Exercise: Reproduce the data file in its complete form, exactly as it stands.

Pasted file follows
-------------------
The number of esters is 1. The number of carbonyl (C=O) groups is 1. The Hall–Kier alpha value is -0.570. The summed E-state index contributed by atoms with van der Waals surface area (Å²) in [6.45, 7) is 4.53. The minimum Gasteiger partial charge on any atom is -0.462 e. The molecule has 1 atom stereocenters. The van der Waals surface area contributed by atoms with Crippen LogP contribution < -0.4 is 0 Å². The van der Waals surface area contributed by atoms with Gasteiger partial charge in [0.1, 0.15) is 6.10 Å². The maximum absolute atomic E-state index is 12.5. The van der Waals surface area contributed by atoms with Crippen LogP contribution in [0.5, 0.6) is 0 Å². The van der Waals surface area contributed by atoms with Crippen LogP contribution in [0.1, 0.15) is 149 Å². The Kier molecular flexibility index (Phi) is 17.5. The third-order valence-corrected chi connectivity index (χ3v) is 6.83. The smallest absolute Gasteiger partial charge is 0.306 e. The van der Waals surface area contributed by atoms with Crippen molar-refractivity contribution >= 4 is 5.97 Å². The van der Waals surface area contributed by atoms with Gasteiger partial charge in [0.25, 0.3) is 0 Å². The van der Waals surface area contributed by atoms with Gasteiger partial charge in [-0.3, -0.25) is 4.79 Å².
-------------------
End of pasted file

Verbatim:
The number of esters is 1. The number of carbonyl (C=O) groups is 1. The Hall–Kier alpha value is -0.570. The summed E-state index contributed by atoms with van der Waals surface area (Å²) in [6.45, 7) is 4.53. The minimum Gasteiger partial charge on any atom is -0.462 e. The molecule has 1 atom stereocenters. The van der Waals surface area contributed by atoms with Crippen LogP contribution < -0.4 is 0 Å². The van der Waals surface area contributed by atoms with Gasteiger partial charge in [0.1, 0.15) is 6.10 Å². The maximum absolute atomic E-state index is 12.5. The van der Waals surface area contributed by atoms with Crippen LogP contribution in [0.5, 0.6) is 0 Å². The van der Waals surface area contributed by atoms with Crippen LogP contribution in [0.1, 0.15) is 149 Å². The Kier molecular flexibility index (Phi) is 17.5. The third-order valence-corrected chi connectivity index (χ3v) is 6.83. The smallest absolute Gasteiger partial charge is 0.306 e. The van der Waals surface area contributed by atoms with Crippen molar-refractivity contribution >= 4 is 5.97 Å². The van der Waals surface area contributed by atoms with Gasteiger partial charge in [0.25, 0.3) is 0 Å². The van der Waals surface area contributed by atoms with Gasteiger partial charge in [-0.3, -0.25) is 4.79 Å².